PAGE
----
Open-Source Sustainability Report (2019)

Christian Lück Portrait Photo Dennis Graßnick Portrait Photo Christian Lück & Dennis Graßnick

As announced in my previous blog post, I would like to use this post to clearly explain the aspect of sustainability for my open-source projects. First, I would like to demonstrate this with a small calculation example.

Over the course of the last year, I have invested about 500 hours of my working time in open-source projects. The time tracked specifically includes time spent on triaging open issues and working on new features, but it does not include the time spent answering support requests, writing my blogs and preparing for my public talks. It's much harder to get an exact number here, but it's safe to estimate the total to be somewhere around 1000 hours.

Besides working on open-source projects, I work as a freelance software-engineering consultant, so I very well know what my time is worth (if you're interested, I'm available for hire). My hourly rates depend on the project size and requirements, so it's a bit hard to commit to a fixed number here. What I know, last time I went to an official BMW car mechanic, I've been invoiced 125 €/h, so I think it's fair to go with an hourly rate of 150 €/h for the following calculations. I'll play fair here and apply a discount, so let's go with just the 500 hours, and let's take a look, who paid for this?

2019 sustainability report chart

This diagram compares the hours invested and the resulting profit, whereby the figures are for the respective months January 2019 to December 2019.

Is open-source a sustainable business model? To draw the first conclusion, it is essential to say that over the whole year I have not received a corresponding value for my invested hours in this field of work. June turns out to be the only month I made a profit – sadly simply because I spent less time working on open-source due to personal events. However, a positive tendency can also be seen quite clearly towards the end of the year. This growth must be continued in this year and revenues need to be increased in the long run.

Expressed again in pure numbers, this means:

$invest = 75000;
$revenue = 9000;

$profit = $invest - $revenue;
echo $profit; // prints -66000

However, this simple calculation doesn't do justice to this topic in any way and does not say everything there is to say about the sustainability of my open-source activity. Success in this area can by no means only be measured by the current profits.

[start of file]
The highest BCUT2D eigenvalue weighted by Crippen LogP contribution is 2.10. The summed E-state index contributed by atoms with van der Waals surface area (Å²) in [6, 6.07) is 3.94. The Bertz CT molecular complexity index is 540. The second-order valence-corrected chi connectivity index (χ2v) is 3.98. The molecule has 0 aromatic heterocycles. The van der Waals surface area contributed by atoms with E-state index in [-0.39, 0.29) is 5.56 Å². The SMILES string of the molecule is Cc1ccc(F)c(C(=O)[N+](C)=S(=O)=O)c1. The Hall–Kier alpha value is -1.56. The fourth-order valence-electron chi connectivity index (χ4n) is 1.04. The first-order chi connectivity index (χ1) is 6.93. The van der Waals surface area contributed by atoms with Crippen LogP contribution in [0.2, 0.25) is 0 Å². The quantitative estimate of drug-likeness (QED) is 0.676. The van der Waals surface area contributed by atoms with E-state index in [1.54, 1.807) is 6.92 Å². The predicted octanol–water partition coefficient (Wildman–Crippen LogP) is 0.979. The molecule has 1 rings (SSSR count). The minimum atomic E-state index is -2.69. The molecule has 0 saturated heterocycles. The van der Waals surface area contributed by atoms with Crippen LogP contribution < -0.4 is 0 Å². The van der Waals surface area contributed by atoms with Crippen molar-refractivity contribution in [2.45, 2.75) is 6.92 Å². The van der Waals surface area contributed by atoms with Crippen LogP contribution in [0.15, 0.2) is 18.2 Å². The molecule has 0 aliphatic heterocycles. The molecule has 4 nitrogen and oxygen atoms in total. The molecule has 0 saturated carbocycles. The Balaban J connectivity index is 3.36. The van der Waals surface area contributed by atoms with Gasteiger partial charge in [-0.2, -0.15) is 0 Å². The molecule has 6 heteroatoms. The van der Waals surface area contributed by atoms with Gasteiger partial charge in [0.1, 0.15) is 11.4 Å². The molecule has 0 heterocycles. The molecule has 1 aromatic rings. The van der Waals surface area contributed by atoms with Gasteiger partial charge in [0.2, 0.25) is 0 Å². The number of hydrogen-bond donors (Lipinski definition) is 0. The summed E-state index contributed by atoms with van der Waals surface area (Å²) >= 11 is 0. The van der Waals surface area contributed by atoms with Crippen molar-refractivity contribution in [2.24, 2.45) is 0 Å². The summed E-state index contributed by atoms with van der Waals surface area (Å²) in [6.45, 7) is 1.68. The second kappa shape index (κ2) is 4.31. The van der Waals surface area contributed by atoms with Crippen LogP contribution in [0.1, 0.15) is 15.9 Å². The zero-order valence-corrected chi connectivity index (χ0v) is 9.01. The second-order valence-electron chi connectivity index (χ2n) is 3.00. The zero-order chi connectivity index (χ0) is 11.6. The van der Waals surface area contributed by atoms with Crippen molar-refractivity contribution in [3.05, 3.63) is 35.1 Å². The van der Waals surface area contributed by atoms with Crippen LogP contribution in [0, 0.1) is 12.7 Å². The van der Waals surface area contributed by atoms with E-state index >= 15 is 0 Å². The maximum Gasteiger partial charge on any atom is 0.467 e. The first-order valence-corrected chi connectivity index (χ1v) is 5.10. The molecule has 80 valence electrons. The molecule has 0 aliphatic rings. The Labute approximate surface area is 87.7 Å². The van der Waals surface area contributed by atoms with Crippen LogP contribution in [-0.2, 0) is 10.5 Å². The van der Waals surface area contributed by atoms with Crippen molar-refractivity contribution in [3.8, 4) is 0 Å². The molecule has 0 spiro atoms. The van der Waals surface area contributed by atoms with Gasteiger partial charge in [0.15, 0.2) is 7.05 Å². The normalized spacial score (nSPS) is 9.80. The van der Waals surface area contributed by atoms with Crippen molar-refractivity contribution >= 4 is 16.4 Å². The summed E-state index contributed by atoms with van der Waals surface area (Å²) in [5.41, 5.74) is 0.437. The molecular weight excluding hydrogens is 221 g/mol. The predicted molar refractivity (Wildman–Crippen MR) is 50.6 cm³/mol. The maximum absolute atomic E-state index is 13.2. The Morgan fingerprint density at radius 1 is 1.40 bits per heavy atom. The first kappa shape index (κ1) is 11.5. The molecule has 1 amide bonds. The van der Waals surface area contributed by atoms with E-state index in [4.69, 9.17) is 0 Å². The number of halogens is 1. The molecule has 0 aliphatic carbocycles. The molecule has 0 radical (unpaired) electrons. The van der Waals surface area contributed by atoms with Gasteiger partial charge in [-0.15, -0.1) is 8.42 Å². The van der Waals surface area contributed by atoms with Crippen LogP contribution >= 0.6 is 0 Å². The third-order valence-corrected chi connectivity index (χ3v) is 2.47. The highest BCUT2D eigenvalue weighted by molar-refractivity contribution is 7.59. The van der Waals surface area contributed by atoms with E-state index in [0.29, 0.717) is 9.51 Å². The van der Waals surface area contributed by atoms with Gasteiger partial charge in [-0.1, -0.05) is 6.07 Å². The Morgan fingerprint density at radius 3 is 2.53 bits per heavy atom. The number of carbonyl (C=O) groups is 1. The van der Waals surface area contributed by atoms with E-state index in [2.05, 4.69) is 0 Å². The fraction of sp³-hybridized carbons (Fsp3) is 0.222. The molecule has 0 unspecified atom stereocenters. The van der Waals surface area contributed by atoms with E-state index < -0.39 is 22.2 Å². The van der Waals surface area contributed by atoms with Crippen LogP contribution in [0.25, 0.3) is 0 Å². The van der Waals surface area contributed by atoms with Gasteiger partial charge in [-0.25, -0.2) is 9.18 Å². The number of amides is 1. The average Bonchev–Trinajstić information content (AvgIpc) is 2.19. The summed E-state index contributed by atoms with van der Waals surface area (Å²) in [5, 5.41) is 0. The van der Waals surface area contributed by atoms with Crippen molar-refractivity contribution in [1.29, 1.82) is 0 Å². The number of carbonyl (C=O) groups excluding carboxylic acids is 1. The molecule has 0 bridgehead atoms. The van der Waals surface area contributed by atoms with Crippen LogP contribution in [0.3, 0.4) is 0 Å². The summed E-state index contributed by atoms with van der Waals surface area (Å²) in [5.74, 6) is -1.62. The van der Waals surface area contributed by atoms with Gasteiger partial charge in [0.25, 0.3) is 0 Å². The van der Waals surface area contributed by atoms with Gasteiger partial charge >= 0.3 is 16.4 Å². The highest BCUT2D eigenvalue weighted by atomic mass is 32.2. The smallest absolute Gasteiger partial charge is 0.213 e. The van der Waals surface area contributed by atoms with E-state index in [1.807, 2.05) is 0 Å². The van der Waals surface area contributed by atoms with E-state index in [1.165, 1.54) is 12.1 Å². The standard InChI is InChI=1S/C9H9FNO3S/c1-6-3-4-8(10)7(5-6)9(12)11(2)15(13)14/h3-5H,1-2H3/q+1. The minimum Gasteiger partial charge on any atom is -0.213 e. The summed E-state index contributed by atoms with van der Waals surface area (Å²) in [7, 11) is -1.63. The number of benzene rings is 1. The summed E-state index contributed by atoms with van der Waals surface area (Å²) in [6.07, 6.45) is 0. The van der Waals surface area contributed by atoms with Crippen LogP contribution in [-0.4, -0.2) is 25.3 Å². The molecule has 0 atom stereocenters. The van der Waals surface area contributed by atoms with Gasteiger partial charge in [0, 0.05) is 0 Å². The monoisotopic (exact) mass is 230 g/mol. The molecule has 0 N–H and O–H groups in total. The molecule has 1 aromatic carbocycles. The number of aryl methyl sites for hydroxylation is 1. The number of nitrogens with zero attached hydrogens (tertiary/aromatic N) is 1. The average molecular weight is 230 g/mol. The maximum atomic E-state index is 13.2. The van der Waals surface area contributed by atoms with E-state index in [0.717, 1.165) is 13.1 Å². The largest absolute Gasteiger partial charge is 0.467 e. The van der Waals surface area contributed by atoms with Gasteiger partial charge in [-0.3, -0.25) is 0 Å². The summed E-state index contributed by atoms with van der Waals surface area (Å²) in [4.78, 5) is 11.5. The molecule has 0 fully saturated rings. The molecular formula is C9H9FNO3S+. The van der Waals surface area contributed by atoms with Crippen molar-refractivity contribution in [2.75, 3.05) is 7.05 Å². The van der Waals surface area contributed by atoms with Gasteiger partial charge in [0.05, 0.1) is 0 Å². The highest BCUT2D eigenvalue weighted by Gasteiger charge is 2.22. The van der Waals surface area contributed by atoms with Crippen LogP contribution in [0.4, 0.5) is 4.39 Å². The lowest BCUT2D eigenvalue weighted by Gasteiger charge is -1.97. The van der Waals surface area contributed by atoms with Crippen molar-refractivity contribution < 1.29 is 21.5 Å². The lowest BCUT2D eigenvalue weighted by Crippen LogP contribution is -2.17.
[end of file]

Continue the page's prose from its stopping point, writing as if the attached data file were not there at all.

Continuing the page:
There is so much more to consider here, for example, all the contacts and great people I got to know and all the projects that developed from great conversations. But above all, all the fun and joy that this profession continues to bring with it.

So, taking into account the factors just mentioned, the calculation is now somewhat different:

$invest = 75000;
$revenue = 9000;

$profit = $invest - $revenue;
$totals = $profit + $newfriends + $greatprojects + $fun;

var_dump($totals); // prints positive number

To summarize, it's been a fantastic year! I would like to say that professionally, considering all the aspects mentioned, I can consider the year an absolute success. Working as a freelancer definitely is a successful business model and gives me a lot of freedom. Working on open-source may not be sustainable business model for me in the short term right now, but things are slowly coming together for the long haul. Best of all, there's reason to believe that the upcoming year will be no less successful.

Looking Forward

In the future, it is important to use the already positive trend as a basis for this year to also make the financial aspect of my open-source activity more profitable. This is necessary to continue investing many hours in open-source projects.

In December, I wrote a piece about open-source sustainability and how this is not just about making money, but rather having a solid, reliable base to build on top of. It's still my understanding that if your project relies on some open-source projects for its business-critical features, it's in our best interest that these open-projects are sustainable.

As a measure in this regard, I made detailed adjustments to my sponsoring options and added sponsoring buttons to my projects on GitHub. This is not to be confused with a simple donation, so if you become a sponsor, you will also get something in return: dedicated support options, sponsor placements and some lovely stickers! For more details, see my sponsoring page on GitHub.

Let's go step by step, at the time of writing this, I'm receiving 4 $ per month through GitHub sponsors, but you know how to help me change this, right? :-) I'm planning to evaluate the outcome at the end of the year and will sum this up in another sustainability report for 2020. I would be very grateful for your feedback on this and other topics!

A special thanks

I would like to conclude this post with thanking a special person understanding the importance of open-source. Thank you @geertvanbommel for the extremely great cooperation, which we are now maintaining for some time. Our cooperation is based on the elementary open-source idea and demonstrates what can evolve from it. I hear there are going to be some awesome announcements very soon, so I'm not trying to give away too much here. It is a real pleasure to develop ideas and implement them with you. Among other things, Geert enables me to continue my passionate work on open-source besides purely commercial assignments.

Do you also care about sustainable open-source? Remember you can now sponsor me on GitHub, plus you get a chance to be mentioned in my upcoming sustainability report for 2020. Looking forward to a great year 2020 and helping make open-source more sustainable! Cheers! 🎉

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